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Blues Guitar Institute

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Play 12 Bar Blues in Any Key with These 3 Easy Steps

Lesson ID: TB428

Ever notice how some chord progressions feel the same, even when they use completely different chords? Take these two for example:

C – G – Am – F

and

E♭ – B♭ – Cm – A♭

If you play them, you might hear that they have a lot in common.

Different chords, but they sound similar. Want to know the reason behind it? It’s all about the job each chord does in the progression.

There’s a tool that lets us talk about chords and their jobs without being tied down to a specific key. We can use this tool to find that both sets of chords we just looked at follow the same pattern:

I – V – vi – IV

This tool is called Roman Numeral Analysis. It’s handy for understanding how chord progressions work. Plus it helps you communicate with other musicians about chord progressions. Think of it as a shorthand for progressions that’s completely key independent.

But one of the most practical uses of this tool?

Changing keys.

In this lesson, we’ll use Roman Numerals to change the key of a basic 12 bar blues progression. It takes three easy steps.

Ready?

Step One: Assign a Roman Numeral to Each Chord in a Key

Before we dig in with a practical example, you’ll get the most out of this lesson if you already:

  1. know the note names on the fretboard and
  2. know the chords in each key.

If you don’t know the chords that belong to every key, start by memorizing the most common guitar keys – E A D G C.

If you’d rather not memorize, I teach a quick hack to learning this on the Fretboard Roadmap inside myBGI.

Now, let’s start by writing the chords from the Key of E Major.

EF#mG#mABC#mDdim

Next, replace each chord in the sequence with a Roman Numeral. Start with I and increment by one as you move across the sequence. You’ll get this:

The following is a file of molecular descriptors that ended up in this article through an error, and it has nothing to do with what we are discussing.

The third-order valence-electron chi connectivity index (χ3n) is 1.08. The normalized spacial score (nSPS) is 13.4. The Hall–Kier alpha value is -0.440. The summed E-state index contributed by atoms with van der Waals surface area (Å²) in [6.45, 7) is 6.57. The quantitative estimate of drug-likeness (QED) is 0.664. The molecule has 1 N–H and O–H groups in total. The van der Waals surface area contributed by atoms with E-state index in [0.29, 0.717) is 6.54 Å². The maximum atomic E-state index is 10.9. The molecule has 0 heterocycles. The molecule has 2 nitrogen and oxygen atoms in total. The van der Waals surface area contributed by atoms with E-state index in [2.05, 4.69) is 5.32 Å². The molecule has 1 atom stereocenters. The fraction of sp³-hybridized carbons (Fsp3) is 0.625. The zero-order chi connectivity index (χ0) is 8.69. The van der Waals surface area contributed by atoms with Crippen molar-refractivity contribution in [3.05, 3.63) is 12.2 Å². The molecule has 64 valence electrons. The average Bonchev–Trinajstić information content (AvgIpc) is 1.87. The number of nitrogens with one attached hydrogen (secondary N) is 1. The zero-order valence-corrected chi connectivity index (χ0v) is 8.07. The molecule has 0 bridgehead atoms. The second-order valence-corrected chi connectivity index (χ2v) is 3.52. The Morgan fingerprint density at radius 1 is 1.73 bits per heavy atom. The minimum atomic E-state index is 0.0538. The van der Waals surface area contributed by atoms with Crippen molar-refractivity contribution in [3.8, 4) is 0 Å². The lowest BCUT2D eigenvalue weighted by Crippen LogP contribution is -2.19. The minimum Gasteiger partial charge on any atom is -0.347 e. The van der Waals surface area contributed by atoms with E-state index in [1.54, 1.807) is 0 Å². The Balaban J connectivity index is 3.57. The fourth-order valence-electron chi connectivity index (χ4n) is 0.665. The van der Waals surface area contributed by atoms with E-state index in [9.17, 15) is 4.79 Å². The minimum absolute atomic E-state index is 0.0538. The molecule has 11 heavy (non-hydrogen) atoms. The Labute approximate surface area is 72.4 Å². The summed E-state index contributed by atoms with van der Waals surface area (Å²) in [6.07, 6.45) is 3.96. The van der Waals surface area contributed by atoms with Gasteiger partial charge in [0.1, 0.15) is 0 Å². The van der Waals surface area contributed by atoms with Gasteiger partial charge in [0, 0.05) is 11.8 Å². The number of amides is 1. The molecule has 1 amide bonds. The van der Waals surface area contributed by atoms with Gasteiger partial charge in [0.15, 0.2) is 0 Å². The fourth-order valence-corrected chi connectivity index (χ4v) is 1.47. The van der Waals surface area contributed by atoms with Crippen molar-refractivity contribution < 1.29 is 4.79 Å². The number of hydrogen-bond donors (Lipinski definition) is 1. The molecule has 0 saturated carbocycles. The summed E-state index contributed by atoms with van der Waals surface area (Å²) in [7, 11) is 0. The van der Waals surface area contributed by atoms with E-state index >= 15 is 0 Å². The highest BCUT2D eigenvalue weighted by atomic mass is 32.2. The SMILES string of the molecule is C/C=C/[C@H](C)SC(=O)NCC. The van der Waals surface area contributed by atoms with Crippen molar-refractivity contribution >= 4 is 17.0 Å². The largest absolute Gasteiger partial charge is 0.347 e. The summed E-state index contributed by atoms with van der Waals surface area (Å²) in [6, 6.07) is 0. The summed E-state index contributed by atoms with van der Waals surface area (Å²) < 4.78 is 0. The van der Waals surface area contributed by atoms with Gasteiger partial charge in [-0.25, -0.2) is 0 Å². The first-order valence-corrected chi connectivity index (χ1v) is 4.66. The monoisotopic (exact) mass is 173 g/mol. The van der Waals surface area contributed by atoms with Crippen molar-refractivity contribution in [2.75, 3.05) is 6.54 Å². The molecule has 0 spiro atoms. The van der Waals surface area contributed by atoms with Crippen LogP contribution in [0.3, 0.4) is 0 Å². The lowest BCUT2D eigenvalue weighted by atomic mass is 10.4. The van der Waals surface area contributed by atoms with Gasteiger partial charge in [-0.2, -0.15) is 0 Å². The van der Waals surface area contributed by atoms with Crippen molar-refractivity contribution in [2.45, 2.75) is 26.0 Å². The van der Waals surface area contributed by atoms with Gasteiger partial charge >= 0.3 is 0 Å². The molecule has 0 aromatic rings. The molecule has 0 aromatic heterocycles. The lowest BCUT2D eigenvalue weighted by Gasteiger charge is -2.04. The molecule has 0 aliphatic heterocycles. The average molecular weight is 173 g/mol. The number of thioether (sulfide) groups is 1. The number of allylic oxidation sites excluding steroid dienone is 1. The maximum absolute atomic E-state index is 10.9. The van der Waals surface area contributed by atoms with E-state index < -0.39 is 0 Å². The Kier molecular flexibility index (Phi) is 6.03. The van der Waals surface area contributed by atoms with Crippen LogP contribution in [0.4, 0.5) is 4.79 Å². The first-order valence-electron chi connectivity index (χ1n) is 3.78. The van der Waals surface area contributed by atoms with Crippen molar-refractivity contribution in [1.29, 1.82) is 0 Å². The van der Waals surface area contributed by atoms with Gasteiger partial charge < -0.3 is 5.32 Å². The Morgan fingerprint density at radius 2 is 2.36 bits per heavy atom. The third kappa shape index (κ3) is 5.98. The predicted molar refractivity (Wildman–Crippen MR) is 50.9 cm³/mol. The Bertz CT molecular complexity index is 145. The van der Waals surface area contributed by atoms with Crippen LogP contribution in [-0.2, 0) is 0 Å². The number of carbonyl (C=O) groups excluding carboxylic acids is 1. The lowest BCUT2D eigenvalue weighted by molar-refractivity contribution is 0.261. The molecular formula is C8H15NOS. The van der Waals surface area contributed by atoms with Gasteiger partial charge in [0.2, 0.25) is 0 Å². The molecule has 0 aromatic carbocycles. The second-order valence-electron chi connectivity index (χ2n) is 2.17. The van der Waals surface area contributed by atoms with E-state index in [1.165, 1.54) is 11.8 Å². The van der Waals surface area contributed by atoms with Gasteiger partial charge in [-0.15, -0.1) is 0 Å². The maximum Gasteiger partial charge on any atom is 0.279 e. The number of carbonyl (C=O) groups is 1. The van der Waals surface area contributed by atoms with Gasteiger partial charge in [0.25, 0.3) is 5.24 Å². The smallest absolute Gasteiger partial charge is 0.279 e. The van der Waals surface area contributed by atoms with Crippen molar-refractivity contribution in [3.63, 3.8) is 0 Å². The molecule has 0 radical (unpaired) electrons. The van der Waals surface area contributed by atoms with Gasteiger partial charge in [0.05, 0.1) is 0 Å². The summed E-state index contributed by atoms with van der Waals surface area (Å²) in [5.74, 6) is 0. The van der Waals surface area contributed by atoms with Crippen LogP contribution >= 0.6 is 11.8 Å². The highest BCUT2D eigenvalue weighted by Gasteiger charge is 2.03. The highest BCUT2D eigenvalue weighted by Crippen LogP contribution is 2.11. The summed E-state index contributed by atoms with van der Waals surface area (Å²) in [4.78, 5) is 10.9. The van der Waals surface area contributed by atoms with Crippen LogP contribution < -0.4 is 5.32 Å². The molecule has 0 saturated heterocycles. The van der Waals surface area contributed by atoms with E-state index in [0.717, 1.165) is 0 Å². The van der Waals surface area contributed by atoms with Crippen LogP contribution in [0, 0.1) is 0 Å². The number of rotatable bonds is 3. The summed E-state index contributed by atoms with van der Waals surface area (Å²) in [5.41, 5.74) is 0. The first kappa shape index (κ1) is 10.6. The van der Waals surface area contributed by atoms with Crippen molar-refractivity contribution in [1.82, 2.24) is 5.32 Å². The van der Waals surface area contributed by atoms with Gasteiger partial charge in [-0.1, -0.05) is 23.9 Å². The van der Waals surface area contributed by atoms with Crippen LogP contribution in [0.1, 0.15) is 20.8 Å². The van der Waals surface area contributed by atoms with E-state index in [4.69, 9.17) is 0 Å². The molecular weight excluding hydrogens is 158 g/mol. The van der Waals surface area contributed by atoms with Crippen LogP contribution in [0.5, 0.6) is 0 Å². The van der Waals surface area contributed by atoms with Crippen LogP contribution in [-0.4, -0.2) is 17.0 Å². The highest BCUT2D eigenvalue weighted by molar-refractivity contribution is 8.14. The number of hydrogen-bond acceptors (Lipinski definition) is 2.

IiiiiiIVVvivii°

Easy.

But did you notice that some of the numerals are uppercase and others lower? And there’s a weird symbol on the last chord?

In Roman Numeral Analysis, major chords are usually written uppercase and minor chords are lowercase. This is a quick way to see which chords are major and which are minor in a progression. The 7th chord in the key is a diminished chord which is different than major and minor. So it gets a special symbol (°) all its own.

This first step isn’t difficult, but it has a huge hidden benefit.

Think of each Roman Numeral as a label for the job – or function – of each chord within the key.

For example, the vi chord, C#m will have the same job in the Key of E as F#m does in the Key of A.

Begin thinking of chords as the job they perform in the key. This will help you quickly identify chords and entire progressions when you hear them.

Let’s see this in action with one of the most common chord progressions: twelve bar blues.

Step Two: Convert the 12 Bar Blues Progression to Roman Numerals

Let’s analyze the 12 Bar Blues Progression in E with roman numerals. Start with the progression like this:

12 Bar Blues Progression in E

EEEE
AAEE
BAEE

Now replace each chord with it’s roman numeral like this:

12 Bar Blues Progression in E

IIII
IVIVII
VIVII